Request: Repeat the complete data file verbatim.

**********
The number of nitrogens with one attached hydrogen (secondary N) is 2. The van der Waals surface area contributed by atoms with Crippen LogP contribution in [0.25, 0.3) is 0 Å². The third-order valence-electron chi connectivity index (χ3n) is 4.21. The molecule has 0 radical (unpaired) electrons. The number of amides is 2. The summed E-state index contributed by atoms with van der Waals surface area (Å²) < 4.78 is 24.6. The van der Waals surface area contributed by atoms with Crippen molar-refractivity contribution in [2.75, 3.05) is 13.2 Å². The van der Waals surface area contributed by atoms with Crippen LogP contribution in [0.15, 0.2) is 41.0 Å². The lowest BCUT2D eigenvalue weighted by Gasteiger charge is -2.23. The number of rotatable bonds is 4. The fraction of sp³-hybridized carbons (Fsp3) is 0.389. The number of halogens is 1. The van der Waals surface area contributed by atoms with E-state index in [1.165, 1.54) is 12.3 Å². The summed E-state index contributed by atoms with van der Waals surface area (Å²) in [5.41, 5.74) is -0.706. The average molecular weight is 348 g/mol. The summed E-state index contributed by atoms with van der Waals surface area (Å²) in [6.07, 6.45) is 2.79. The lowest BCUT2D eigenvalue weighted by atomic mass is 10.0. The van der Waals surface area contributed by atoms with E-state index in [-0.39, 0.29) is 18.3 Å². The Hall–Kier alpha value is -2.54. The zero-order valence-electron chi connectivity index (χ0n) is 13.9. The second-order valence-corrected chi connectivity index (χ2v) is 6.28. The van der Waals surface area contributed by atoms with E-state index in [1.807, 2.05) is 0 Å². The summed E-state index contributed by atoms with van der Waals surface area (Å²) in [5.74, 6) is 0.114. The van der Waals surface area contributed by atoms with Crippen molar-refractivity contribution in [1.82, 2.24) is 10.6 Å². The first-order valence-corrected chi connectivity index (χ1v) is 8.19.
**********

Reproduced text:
The number of nitrogens with one attached hydrogen (secondary N) is 2. The van der Waals surface area contributed by atoms with Crippen LogP contribution in [0.25, 0.3) is 0 Å². The third-order valence-electron chi connectivity index (χ3n) is 4.21. The molecule has 0 radical (unpaired) electrons. The number of amides is 2. The summed E-state index contributed by atoms with van der Waals surface area (Å²) < 4.78 is 24.6. The van der Waals surface area contributed by atoms with Crippen molar-refractivity contribution in [2.75, 3.05) is 13.2 Å². The van der Waals surface area contributed by atoms with Crippen LogP contribution in [0.15, 0.2) is 41.0 Å². The lowest BCUT2D eigenvalue weighted by Gasteiger charge is -2.23. The number of rotatable bonds is 4. The fraction of sp³-hybridized carbons (Fsp3) is 0.389. The number of halogens is 1. The van der Waals surface area contributed by atoms with E-state index in [1.165, 1.54) is 12.3 Å². The summed E-state index contributed by atoms with van der Waals surface area (Å²) in [5.41, 5.74) is -0.706. The average molecular weight is 348 g/mol. The summed E-state index contributed by atoms with van der Waals surface area (Å²) in [6.07, 6.45) is 2.79. The lowest BCUT2D eigenvalue weighted by atomic mass is 10.0. The van der Waals surface area contributed by atoms with E-state index in [-0.39, 0.29) is 18.3 Å². The Hall–Kier alpha value is -2.54. The zero-order valence-electron chi connectivity index (χ0n) is 13.9. The second-order valence-corrected chi connectivity index (χ2v) is 6.28. The van der Waals surface area contributed by atoms with E-state index in [1.807, 2.05) is 0 Å². The summed E-state index contributed by atoms with van der Waals surface area (Å²) in [5.74, 6) is 0.114. The van der Waals surface area contributed by atoms with Crippen molar-refractivity contribution in [1.82, 2.24) is 10.6 Å². The first-order valence-corrected chi connectivity index (χ1v) is 8.19.